“The bill confronts the biggest issues at our open southern border: the need for a higher standard for asylum claims, stopping the abuse of humanitarian parole, ending catch and release, and taking on the cartels who traffic fentanyl and people across our open southern border,” Lankford said.
The bill provides funding to build and reinforce border walls, increase technology at the border and add more detention beds, more agents and more deportation flights.
The Biden-Harris administration said if the agreement becomes law, it would be the toughest set of changes to immigration policy in 30 years.
The bill would also unlock national security supplemental funding of more than $118 billion, including $20 billion for the U.S.-Mexico border crisis, $60 billion to support Ukraine in its war against Russia, $14.1 billion in security assistance for Israel and $10 billion in humanitarian assistance in Gaza, the West Bank and Ukraine.
Senate Majority Leader Chuck Schumer (D-NY) said he expects the first vote to be taken in the Senate on Wednesday.
“This is one of the most necessary and important pieces of legislation Congress has put forward in years to ensure America’s future prosperity and security,” Schumer said. “The priorities in this bill are too important to ignore and too vital to allow politics to get in the way.”
During last week’s National Prayer Breakfast, Biden addressed pressing concerns for funding for Ukraine and Israel as well as support for Palestinian civilians and strengthening the country’s allies and partners in the Indo-Pacific.
Former president Donald Trump, the presumptive Republican presidential nominee, urged Republicans not to vote for the bill. House Speaker Mike Johnson, a Trump loyalist, said the bill will be “dead on arrival” if it reaches the House of Representatives.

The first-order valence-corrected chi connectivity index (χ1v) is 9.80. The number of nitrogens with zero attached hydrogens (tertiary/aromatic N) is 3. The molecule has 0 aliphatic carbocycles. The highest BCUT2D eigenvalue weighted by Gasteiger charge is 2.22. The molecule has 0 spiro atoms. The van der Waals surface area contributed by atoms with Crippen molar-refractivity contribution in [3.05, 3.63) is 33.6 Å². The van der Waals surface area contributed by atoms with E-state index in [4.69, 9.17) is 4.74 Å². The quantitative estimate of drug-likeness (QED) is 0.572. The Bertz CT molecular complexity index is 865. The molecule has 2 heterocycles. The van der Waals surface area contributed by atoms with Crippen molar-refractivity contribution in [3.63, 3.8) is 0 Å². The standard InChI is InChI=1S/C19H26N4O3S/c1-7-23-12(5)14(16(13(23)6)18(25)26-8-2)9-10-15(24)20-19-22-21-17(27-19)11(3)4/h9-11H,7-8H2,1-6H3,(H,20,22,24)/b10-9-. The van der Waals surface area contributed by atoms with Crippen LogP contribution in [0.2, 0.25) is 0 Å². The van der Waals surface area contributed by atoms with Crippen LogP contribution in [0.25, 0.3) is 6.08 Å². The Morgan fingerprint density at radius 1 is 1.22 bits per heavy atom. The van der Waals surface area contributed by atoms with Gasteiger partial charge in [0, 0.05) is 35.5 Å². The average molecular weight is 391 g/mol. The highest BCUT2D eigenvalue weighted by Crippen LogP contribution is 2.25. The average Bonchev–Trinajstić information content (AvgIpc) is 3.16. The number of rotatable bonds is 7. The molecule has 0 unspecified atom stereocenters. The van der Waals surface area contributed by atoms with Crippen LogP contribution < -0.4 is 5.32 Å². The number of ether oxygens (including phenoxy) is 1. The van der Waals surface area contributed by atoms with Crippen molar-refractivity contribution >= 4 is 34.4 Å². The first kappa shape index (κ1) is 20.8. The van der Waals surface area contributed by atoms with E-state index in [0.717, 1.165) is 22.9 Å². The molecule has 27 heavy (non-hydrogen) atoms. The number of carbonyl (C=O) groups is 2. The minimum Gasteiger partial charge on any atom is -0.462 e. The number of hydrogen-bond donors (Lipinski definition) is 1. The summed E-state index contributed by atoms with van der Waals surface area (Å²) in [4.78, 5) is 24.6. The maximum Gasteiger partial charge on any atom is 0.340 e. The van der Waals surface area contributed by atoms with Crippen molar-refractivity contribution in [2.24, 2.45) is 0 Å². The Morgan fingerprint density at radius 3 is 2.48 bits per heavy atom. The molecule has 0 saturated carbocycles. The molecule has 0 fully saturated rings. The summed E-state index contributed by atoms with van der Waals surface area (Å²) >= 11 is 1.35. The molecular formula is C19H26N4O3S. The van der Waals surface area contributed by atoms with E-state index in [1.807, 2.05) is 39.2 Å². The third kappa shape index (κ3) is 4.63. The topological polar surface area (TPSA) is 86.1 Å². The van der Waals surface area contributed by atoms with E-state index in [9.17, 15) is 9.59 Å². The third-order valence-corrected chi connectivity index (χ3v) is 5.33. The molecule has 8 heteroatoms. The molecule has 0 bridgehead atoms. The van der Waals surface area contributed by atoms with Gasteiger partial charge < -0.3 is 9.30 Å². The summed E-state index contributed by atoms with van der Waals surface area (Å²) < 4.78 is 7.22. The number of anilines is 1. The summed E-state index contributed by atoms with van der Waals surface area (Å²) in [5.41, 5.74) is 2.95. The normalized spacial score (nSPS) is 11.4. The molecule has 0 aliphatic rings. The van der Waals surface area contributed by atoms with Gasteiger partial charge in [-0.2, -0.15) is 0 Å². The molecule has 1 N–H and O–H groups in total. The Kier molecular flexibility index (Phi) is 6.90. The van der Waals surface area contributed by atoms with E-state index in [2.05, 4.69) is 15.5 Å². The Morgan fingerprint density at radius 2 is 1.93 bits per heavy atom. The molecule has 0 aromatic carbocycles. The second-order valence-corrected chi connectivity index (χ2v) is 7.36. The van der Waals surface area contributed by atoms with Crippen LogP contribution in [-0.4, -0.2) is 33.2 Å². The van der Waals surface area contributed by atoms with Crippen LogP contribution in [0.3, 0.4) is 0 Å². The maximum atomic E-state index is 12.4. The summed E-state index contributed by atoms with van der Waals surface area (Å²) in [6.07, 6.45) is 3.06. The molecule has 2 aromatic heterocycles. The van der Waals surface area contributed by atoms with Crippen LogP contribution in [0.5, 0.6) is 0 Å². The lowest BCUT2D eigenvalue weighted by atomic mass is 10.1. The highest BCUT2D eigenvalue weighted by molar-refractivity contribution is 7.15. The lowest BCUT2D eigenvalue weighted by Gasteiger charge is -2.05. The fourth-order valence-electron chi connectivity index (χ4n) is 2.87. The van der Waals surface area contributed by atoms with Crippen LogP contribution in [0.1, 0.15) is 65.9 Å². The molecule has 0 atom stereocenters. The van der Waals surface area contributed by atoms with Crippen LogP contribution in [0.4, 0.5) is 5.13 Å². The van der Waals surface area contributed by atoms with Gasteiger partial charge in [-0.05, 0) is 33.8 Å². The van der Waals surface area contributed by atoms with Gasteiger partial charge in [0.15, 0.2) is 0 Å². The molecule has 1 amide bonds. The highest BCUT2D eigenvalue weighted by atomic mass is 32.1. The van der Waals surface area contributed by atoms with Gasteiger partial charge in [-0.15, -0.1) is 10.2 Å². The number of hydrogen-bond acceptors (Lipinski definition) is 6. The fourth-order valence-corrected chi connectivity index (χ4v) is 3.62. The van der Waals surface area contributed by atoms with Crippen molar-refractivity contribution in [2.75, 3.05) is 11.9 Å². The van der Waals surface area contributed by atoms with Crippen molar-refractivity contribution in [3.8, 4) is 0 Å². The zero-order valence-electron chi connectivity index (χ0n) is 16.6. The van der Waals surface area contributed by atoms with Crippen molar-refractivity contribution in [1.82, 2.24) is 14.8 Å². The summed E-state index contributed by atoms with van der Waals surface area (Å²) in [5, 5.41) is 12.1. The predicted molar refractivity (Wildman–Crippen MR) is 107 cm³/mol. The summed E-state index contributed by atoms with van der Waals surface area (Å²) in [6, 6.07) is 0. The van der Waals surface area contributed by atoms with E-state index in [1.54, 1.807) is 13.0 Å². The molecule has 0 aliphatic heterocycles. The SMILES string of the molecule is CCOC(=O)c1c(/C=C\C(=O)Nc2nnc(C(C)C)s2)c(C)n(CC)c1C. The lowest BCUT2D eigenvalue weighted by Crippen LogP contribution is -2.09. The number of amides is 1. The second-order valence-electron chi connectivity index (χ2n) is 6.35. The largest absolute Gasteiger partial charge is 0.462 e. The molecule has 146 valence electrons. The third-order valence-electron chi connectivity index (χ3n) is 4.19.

“I’ve seen enough. This bill is even worse than we expected, and won’t come close to ending the border catastrophe the president has created,” Johnson said.
Johnson has proposed his own stand-alone aid package for Israel, supported by Rep. Kevin Hern, R-Ok, with no help for Ukraine. Not a single Democrat in the House or Senate voted for Johnson’s H.R. 2.
Tulsa County Republicans thanked Lanford for his work on the compromise bill.
“Our job as the Republican Party is to support our Republican elected officials and candidates. That doesn’t mean we support the bill. It just means that we appreciate Sen. Lankford for the hard work that he was willing to put in on such a monumental task such as immigration reform,” said Ronda Vuillemont-Smith, county chairman of the Tulsa County GOP.
Oklahoma Sen. Markwayne Mullin’s office said Monday he was reviewing the text of the bill. In a video message on Friday, Mullin said that to win his support, the bill would need to stem the flow of immigrants and change the asylum and parole processes.
Gaylord News is a reporting project of the University of Oklahoma Gaylord College of Journalism and ass Communication. For more stories by Gaylord News, go to GaylordNews.net.